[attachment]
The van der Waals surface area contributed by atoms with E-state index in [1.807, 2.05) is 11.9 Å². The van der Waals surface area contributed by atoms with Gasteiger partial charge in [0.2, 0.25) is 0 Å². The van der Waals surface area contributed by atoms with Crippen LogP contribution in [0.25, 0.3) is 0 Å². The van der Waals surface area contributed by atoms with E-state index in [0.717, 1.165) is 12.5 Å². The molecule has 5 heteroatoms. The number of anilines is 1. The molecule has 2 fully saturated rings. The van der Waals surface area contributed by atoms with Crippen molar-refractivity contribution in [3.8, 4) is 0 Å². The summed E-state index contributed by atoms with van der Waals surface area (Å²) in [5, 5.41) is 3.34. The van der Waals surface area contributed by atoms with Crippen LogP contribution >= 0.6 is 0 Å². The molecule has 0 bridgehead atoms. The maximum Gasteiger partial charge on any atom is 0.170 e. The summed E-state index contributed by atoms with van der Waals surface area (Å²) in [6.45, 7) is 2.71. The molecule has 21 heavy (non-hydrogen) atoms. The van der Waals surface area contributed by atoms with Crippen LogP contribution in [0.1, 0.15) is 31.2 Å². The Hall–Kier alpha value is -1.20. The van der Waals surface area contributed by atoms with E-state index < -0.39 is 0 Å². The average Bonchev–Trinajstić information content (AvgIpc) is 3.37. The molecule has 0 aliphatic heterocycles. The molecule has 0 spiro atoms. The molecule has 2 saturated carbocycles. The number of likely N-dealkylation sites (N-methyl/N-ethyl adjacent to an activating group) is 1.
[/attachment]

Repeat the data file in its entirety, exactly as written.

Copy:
The van der Waals surface area contributed by atoms with E-state index in [1.807, 2.05) is 11.9 Å². The van der Waals surface area contributed by atoms with Gasteiger partial charge in [0.2, 0.25) is 0 Å². The van der Waals surface area contributed by atoms with Crippen LogP contribution in [0.25, 0.3) is 0 Å². The van der Waals surface area contributed by atoms with E-state index in [0.717, 1.165) is 12.5 Å². The molecule has 5 heteroatoms. The number of anilines is 1. The molecule has 2 fully saturated rings. The van der Waals surface area contributed by atoms with Crippen molar-refractivity contribution in [3.8, 4) is 0 Å². The summed E-state index contributed by atoms with van der Waals surface area (Å²) in [5, 5.41) is 3.34. The van der Waals surface area contributed by atoms with Crippen LogP contribution >= 0.6 is 0 Å². The molecule has 0 bridgehead atoms. The maximum Gasteiger partial charge on any atom is 0.170 e. The summed E-state index contributed by atoms with van der Waals surface area (Å²) in [6.45, 7) is 2.71. The molecule has 21 heavy (non-hydrogen) atoms. The van der Waals surface area contributed by atoms with Crippen LogP contribution in [0.1, 0.15) is 31.2 Å². The Hall–Kier alpha value is -1.20. The van der Waals surface area contributed by atoms with E-state index < -0.39 is 0 Å². The average Bonchev–Trinajstić information content (AvgIpc) is 3.37. The molecule has 0 aliphatic heterocycles. The molecule has 0 spiro atoms. The molecule has 2 saturated carbocycles. The number of likely N-dealkylation sites (N-methyl/N-ethyl adjacent to an activating group) is 1.